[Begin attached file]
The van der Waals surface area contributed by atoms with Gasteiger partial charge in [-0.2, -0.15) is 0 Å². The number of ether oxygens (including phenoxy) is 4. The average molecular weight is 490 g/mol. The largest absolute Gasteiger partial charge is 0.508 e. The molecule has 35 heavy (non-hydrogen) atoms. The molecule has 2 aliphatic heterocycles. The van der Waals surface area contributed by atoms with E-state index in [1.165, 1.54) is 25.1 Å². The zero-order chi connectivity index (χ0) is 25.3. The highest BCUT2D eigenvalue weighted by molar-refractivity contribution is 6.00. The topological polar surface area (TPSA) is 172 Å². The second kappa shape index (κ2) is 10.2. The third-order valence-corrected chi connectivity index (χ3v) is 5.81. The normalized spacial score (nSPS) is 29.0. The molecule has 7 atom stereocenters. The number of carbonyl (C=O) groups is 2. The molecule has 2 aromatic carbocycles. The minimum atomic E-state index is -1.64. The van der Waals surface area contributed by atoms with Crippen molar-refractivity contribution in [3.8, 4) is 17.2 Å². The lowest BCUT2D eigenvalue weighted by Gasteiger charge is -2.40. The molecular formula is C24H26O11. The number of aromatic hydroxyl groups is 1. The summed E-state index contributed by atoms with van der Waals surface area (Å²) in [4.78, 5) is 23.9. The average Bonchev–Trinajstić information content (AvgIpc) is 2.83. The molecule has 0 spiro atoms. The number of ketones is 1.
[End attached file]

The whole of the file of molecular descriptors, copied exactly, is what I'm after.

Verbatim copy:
The van der Waals surface area contributed by atoms with Gasteiger partial charge in [-0.2, -0.15) is 0 Å². The number of ether oxygens (including phenoxy) is 4. The average molecular weight is 490 g/mol. The largest absolute Gasteiger partial charge is 0.508 e. The molecule has 35 heavy (non-hydrogen) atoms. The molecule has 2 aliphatic heterocycles. The van der Waals surface area contributed by atoms with E-state index in [1.165, 1.54) is 25.1 Å². The zero-order chi connectivity index (χ0) is 25.3. The highest BCUT2D eigenvalue weighted by molar-refractivity contribution is 6.00. The topological polar surface area (TPSA) is 172 Å². The second kappa shape index (κ2) is 10.2. The third-order valence-corrected chi connectivity index (χ3v) is 5.81. The normalized spacial score (nSPS) is 29.0. The molecule has 7 atom stereocenters. The number of carbonyl (C=O) groups is 2. The molecule has 2 aromatic carbocycles. The minimum atomic E-state index is -1.64. The van der Waals surface area contributed by atoms with Crippen molar-refractivity contribution in [3.8, 4) is 17.2 Å². The lowest BCUT2D eigenvalue weighted by Gasteiger charge is -2.40. The molecular formula is C24H26O11. The number of aromatic hydroxyl groups is 1. The summed E-state index contributed by atoms with van der Waals surface area (Å²) in [4.78, 5) is 23.9. The average Bonchev–Trinajstić information content (AvgIpc) is 2.83. The molecule has 0 spiro atoms. The number of ketones is 1.